Post-Offer Employment Testing: Prevent Injuries with This Proactive Program

December 1, 2021 • Previsor

Physical safety is important at work. It’s even more important in industries that require heavy labor. Employers can teach employees skills to be safe. Proper lifting can protect knees and backs. The right footwear can prevent slips and falls. All of these precautions can prevent on-the-job incidents. But what if there were a way to prevent potential injuries before an employee’s first day on the job?

On this episode of the WorkSAFE Podcast, we are joined by Rocky Newsom, EHS Supervisor for US Tool Group. He has over 13 years of experience in safety and holds an ergonomics certification. Newsom helps employers develop post-offer employment testing (POET), using his background in engineering and physical therapy. His commitment to safety and rehabilitation leads to improved workplace safety.

First, we’ll share the basics the of post-offer employment testing. Then we’ll talk about costs involved, including the money employers can expect to spend and save. Finally, we’ll discuss why this program can be extremely valuable for for both employers and future employees.

Listen to this episode on the WorkSAFE Podcast, or read the show notes below.

Post-offer employment testing 101

Adding a new hire to the team is an important decision for an employer. First, they pick a candidate. Then, there’s an interview or two. But how can an employer know if a job candidate can do everything they say they can?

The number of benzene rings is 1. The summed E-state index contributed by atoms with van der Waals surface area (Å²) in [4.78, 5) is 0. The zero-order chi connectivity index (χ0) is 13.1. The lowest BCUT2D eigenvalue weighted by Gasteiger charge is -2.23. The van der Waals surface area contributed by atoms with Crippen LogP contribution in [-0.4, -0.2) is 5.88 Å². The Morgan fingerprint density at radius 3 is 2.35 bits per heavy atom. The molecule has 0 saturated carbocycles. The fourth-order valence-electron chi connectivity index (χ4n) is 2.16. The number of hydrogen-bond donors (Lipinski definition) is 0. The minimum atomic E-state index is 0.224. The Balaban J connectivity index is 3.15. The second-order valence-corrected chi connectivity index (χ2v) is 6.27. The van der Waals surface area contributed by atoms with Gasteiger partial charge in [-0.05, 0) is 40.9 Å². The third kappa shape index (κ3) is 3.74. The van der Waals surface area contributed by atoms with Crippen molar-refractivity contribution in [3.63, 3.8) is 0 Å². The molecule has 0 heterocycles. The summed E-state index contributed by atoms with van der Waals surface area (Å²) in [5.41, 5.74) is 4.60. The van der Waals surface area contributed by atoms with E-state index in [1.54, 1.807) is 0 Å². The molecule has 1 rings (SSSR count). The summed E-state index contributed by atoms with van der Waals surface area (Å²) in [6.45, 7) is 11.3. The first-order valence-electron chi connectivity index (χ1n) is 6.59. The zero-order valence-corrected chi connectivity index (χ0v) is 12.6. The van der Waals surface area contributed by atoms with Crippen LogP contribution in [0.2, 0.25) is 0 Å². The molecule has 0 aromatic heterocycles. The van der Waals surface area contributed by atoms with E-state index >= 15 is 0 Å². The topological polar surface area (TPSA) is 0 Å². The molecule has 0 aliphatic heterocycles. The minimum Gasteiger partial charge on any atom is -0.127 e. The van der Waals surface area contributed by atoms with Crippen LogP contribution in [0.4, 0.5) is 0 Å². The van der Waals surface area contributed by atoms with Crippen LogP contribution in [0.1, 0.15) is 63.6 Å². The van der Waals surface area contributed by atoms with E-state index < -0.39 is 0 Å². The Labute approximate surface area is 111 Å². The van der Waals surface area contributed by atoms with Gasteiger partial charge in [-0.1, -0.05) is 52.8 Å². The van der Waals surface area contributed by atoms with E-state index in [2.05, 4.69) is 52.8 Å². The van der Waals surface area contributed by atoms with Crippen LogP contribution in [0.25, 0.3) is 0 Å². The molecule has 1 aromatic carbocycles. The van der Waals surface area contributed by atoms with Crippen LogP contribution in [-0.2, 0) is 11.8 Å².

The purpose of post-offer employment testing (POET) is to make sure that an employee is physically capable of performing a specific job. Business owners carry out a job analysis for a role. This creates a set of qualifications. A potential candidate must meet those standards before being able to take the job. A physical or occupational therapist usually completes the assessment. They have the ability to ask questions about medical history that employers legally can’t.

For example, a job might require that an employee be able to lift 100 pounds. Can the employee lift the weight easily and safely? Do they have any problems with flexibility or strength? Further, can they do it more than once? Testing helps answer these questions.

POET: A preventative approach

POET is all about prevention. It prevents employees who may not be physically right for the job from being injured in the future. But a failed test doesn’t always mean an employee won’t be hired. “It’s not necessarily to weed people out of jobs,” Newsom explained. “It’s to help ensure that they’re, you know, going to have a lesser chance of hurting themselves and be able to sustain long-term employment.” POET provides business owners with options, like:

  • Alternatives. An employer may alter a role to fit an employee’s physical capabilities.
  • Conditioning. An employee may need time to get in the right shape for the job.
  • Documentation. A record is made of previous injuries or current limitations.

Pre-existing health issues

Newsom often finds that POET reveals health issues that employees themselves don’t always know about. It’s normal to see a slightly higher heart rate or blood pressure. Some employees are nervous about the tests. However, extremely high numbers can be a warning sign. If they are too high, then the test is usually discontinued.

For other employees, the tests provide much-needed answers. They may be in pain, and have never visited a doctor. “We’ve had people that never knew why their hands were numb when they came from their previous employer,” he shared, “But now they know that information.” Many opt to seek medical treatment before they continue on their job search.  For example, Newsom ran into a former candidate whose test had been stopped. The results pointed not only to diabetes, but also a heart issue. Without POET, the candidate admitted, he never would have known.

Protection for employers